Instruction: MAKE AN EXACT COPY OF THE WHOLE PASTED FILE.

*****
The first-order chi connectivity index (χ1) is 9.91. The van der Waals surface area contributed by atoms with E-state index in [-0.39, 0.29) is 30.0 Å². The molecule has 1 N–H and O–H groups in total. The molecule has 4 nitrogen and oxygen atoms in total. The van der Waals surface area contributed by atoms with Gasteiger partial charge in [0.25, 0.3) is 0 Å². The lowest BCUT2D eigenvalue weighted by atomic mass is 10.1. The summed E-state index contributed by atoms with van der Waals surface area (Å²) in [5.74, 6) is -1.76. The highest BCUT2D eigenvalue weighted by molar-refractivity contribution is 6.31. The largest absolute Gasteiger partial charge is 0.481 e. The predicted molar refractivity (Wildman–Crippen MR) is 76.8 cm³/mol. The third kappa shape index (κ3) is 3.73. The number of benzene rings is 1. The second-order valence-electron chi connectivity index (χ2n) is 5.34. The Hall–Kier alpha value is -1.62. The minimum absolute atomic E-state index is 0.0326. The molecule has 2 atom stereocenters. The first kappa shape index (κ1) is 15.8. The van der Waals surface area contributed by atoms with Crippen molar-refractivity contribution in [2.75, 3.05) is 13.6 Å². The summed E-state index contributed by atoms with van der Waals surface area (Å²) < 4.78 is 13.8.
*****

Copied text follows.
The first-order chi connectivity index (χ1) is 9.91. The van der Waals surface area contributed by atoms with E-state index in [-0.39, 0.29) is 30.0 Å². The molecule has 1 N–H and O–H groups in total. The molecule has 4 nitrogen and oxygen atoms in total. The van der Waals surface area contributed by atoms with Gasteiger partial charge in [0.25, 0.3) is 0 Å². The lowest BCUT2D eigenvalue weighted by atomic mass is 10.1. The summed E-state index contributed by atoms with van der Waals surface area (Å²) in [5.74, 6) is -1.76. The highest BCUT2D eigenvalue weighted by molar-refractivity contribution is 6.31. The largest absolute Gasteiger partial charge is 0.481 e. The predicted molar refractivity (Wildman–Crippen MR) is 76.8 cm³/mol. The third kappa shape index (κ3) is 3.73. The number of benzene rings is 1. The second-order valence-electron chi connectivity index (χ2n) is 5.34. The Hall–Kier alpha value is -1.62. The minimum absolute atomic E-state index is 0.0326. The molecule has 2 atom stereocenters. The first kappa shape index (κ1) is 15.8. The van der Waals surface area contributed by atoms with Crippen molar-refractivity contribution in [2.75, 3.05) is 13.6 Å². The summed E-state index contributed by atoms with van der Waals surface area (Å²) < 4.78 is 13.8.